Commercial printing is among the dominant categories in the print industry, generating revenue of US$332 billion – 36% of the total global revenue of $US901 billion.
Driving revenue is irrelevant, however, without a sufficient level of profit. And commercial print margins are buckling under the relentless demand for short to medium size run lengths and faster turnarounds.
Commercial Printers Are Offering New Portfolios and Higher Value Pages
The scenario is clearly one of survival. All of the sub-segments of commercial printing – i.e., direct mail, advertising, general commercial printing, and Point-of-Sale/Point-of-Purchase – are scouting the landscape for solutions and technology delivering new business models that can bolster – or save – their bottom lines.
Not standing by idly, many commercial printing businesses have reconfigured their customer product lines. Their expanded menus offer diverse, marketing related services, such as list data management, creative and design services, offline and online fulfillment, and other non-print, yet billable, items.
As short- to medium-run orders mean fewer overall pages, many commercial printers are responding by producing pages with higher value. They’ve implemented new applications and tools, like web-to-print (W2P) automation, personalized, variable data output, and photographic based products, among others.
Print Technologies Aim at Shorter, Profitable Runs
Engineered precisely for short-run production, digital commercial printing presses address part of the dilemma – but only a part. Compared to offset printing, digital technology still takes a back seat in the key metrics of speed and quality.
While it recently produced its one-trillionth page, digital printing still accounts for low, single-digital percentages of overall print production. Operating in separate rooms on the shop floor, using a very limited range and size of substrates, and run by specially trained operators, digital commercial printing is still a niche industry category. It has yet to be integrated into the true mainstream of print production.
Always acclaimed for its long run capacity and high quality output, offset print technology is not the solution. Despite recent efforts to accommodate shorter runs, the total cost of ownership is cost-prohibitive for profitable short runs, taking into account the capital equipment, the make ready requirements, the chemicals, the plates, the floor space, the inventory, and maintenance.
The Landa Nanographic Printing® Process
Unveiled at drupa 2012, the Landa Nanographic Printing® Press combines the versatility of digital with the qualities and speed of offset. A new category of printing, Landa Nanography® uses Landa NanoInk® colorants – the result of a decade of nanotechnology research at Landa’s nanotechnology labs – and a unique indirect printing process that generates the offset quality and throughput that have eluded current digital technology.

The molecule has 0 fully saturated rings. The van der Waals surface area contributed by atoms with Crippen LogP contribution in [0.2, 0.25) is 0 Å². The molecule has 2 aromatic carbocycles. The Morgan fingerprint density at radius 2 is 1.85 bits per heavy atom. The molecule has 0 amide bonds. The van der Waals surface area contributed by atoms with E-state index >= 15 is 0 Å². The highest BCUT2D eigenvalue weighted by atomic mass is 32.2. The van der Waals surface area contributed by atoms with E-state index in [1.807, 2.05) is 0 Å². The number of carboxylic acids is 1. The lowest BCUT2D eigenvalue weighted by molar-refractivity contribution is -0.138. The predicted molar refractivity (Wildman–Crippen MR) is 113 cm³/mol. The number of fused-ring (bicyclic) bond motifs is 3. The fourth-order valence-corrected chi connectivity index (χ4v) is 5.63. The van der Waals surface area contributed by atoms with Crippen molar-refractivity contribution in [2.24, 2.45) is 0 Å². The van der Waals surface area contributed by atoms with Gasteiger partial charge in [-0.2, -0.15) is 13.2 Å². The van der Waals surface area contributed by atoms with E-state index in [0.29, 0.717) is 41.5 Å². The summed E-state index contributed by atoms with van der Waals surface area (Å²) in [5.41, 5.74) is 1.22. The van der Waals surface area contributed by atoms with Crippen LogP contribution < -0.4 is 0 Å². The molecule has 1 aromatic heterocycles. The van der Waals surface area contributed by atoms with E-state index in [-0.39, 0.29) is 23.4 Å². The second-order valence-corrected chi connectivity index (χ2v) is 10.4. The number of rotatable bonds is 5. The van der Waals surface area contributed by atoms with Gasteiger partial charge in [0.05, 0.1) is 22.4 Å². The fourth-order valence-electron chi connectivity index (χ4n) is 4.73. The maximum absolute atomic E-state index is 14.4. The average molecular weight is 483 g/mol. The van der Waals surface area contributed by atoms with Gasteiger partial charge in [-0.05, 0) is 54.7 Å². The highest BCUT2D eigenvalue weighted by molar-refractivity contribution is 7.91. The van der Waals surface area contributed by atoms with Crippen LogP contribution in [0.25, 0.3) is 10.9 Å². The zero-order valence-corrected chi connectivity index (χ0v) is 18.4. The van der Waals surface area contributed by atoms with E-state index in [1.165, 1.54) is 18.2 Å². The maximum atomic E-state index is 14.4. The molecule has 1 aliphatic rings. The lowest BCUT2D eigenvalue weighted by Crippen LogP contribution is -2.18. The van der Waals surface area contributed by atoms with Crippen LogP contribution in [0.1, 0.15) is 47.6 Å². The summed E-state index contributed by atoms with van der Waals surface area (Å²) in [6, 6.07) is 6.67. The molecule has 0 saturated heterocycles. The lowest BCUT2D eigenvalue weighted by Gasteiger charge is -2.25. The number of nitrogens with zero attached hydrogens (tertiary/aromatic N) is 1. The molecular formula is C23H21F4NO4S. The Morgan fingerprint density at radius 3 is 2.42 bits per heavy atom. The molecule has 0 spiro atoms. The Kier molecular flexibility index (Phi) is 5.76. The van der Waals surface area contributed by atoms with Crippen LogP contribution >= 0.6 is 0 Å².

Landa NanoInk® Colorants – Ultra-Small Pigments Make a Big Impact
In researching potential applications from nanotechnology – the science of ultra-small particles – the Landa team observed that ink pigments, when reduced to nanometric scale, become unusually powerful colorants. Based on its research, Landa created Landa NanoInk® colorants containing super-small pigment particles – tens of nanometers in size and about one-half the size of pigment particles used in offset ink.
Nanopigment-based Landa NanoInk® colorants are at the core of Nanography® and help make it a high-value offering for commercial printers. For example, the increased surface area from the pigments allow for more light capture, enhanced color brilliance, and more vivid imagery. The extraordinary output from Nanography® overcomes one of the significant disadvantages of other digital print technology and digital print machines – substandard quality – that have curbed their adoption and growth.
The Landa S10 Nanographic Printing® Press
The first available commercial printing machine model, the Landa S10 Nanographic Printing® Press, features a four-color unit configuration that prints up to 6,500 B1 (41 in. / 1,050 mm) pages per hour at 1200 dpi. Most important, it produces job lengths of 5,000 to 7,000 sheets more profitably than any other technology.
The Landa S10 Nanographic Printing® Press also works side-by-side with offset equipment – using the same media and requiring no special room or special operational skills. It’s the first digital printing press machine that is designed for operating on a commercial printer’s main shop floor. Since the introduction of digital printing in the early 1990s, Nanography® is the first to break into the mainstream of productive printing.